Elardus Mare, Waterford, WA

Nobody really saw the EQC victory coming. It just crept in and knocked over each of the judging criteria. It fully deserved the win as a result 

– Ed


IN RESPONSE TO Brian Wood’s analogy (Inbox, Wheels Yearbook), I’d like to say this: the difference between a Rolex and an ICE car is that the Rolex doesn’t kill our planet.

I think a Model 3 is as fun as a 3 Series. But like another letter writer, Brett Zecchini, says, our kids will decide what is hot or not in 2030.

Don’t get me wrong. I loved my SRT8 but now drive a Model S. I believe that the electrification of our mobility will ensure that we can keep running our exotics.

Art Keyner, Brisbane, QLD


DEAR WHEELS magazine reviewer, my name is Charlie Casey and I’m 13 years old. Mum, Dad and I are looking for a brand new car which is very reliable, economical and cheap to run. Our budget is $40,000 but it would be more ideal if the car is $30,000.

Dad and I are very tall and we need heaps of roof height. We think I will be six foot three in the future. Also, Mum wants a car which is userfriendly and appropriate for city driving.

We all want a sat-nav and a five-star safety rating. We’ll have leather trim and more luxurious features if it suits our budget.

PS: I really love reading your magazines and articles. I have four in my collection and hope to purchase more in the future.

Charlie Casey, via snail mail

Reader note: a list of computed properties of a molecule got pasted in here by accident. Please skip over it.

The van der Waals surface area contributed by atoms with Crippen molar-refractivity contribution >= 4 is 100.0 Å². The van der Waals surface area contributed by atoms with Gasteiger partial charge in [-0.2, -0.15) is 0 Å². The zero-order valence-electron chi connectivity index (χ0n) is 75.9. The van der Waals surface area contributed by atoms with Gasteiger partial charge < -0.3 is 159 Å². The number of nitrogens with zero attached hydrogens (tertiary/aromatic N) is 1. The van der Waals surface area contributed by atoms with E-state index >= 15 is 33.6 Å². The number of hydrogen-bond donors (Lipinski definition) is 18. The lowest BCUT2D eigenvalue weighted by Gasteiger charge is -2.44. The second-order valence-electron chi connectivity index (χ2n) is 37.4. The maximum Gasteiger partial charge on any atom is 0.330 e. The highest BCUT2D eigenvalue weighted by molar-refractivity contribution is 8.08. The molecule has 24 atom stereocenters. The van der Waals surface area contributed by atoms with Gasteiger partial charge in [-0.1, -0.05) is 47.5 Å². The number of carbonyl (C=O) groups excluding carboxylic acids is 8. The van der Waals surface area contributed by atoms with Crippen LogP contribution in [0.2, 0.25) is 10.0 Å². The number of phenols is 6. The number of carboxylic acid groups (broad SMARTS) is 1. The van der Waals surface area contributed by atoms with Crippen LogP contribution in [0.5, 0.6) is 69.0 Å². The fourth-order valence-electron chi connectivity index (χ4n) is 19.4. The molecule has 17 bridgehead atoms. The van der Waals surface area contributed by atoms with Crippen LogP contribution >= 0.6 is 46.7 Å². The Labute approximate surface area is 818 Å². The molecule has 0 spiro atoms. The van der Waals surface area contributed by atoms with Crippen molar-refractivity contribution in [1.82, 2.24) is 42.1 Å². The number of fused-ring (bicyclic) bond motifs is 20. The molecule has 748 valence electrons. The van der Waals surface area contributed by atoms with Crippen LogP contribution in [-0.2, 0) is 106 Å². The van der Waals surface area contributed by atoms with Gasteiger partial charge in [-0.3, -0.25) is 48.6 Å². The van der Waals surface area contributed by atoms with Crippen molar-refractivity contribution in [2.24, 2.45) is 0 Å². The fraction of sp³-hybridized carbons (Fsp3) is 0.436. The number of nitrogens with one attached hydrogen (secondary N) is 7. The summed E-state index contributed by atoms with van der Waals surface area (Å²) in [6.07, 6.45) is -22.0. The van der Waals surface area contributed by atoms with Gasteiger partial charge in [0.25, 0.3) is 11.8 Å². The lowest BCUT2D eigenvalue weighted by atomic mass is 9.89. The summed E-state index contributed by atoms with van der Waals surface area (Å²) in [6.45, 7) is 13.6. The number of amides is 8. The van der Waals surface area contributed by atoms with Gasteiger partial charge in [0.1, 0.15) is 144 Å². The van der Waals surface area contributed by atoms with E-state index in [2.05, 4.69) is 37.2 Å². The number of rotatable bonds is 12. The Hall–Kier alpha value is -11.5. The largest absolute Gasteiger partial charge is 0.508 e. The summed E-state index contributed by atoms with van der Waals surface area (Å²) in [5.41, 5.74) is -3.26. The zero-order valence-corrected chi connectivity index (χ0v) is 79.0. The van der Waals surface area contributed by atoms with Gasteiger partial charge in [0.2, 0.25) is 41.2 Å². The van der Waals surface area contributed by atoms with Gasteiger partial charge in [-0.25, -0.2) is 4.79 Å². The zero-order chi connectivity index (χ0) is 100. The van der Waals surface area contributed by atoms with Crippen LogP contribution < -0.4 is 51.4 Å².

The RAV4 GX 2.5 AWD Hybrid ticks many of those boxes, Charlie. But try out lots of cars before you pick 

– Ed


IN SELECTING the Mercedes-Benz EQC as the COTY 2020 winner, Wheels has chosen a vehicle that almost no Australians will ever be able to afford. It is about time Wheels changed the criteria around this program and looked at the 20 most popular cars sold listed in your own “The Market” pages. Selecting a vehicle that will sell a fraction of vehicles against the popular is not living in the real world, but maybe an aspirational world.

Paul Quinn, via email

COTY never has been a popularity contest, Paul. It rewards excellence, and this year the Mercedes-Benz EQC best answered the call. We’ve given the award to more expensive cars in the past, such as the Mercedes S-Class in ’81 and the Honda NSX in ‘91 

– Ed


AS A READER of Wheels for over 50 years, I know that on many occasions you have received requests from readers to include location details of the fabulous scenery in the magazine. You have responded along the lines that you are producing a magazine about cars and not a travel guide.

With the devastation caused by drought, fires and possibly floods, Wheels should review this policy. You help readers choose the most suitable car. You should now give them destinations to drive to and enjoy their cars, and also help the rural economies.

Dennis Daly, via email

It’s true we’re not a travel guide, Dennis, but we share your desire to support people doing it tough 

– Ed



For flying the flag with such unbridled enthusiasm, Adam, take a year’s subscription to the mag on us!


Ryan Story


In our 2019 Yearbook we published a comment piece by Stephen Corby concerning the CAMS inquiry into the finding against DJR Team Penske in the 2019 Bathurst 1000 Supercars Race.

In the CAMS inquiry, the stewards heard and accepted credible evidence from DJR Team Penske MD and Team Principal, Dr Story, that he did not have any direct involvement in the breach.

In commenting upon the DJR Team Penske conduct and cheating in motorsport generally, our article did not make that position clear.

Dr Story has reiterated to Wheels magazine that he was not aware of the team orders being made and was not involved in the machinations behind the contravention. Bauer Media accepts that position.

Mr Corby, Wheels and its publisher, Bauer Media, apologise to Dr Story.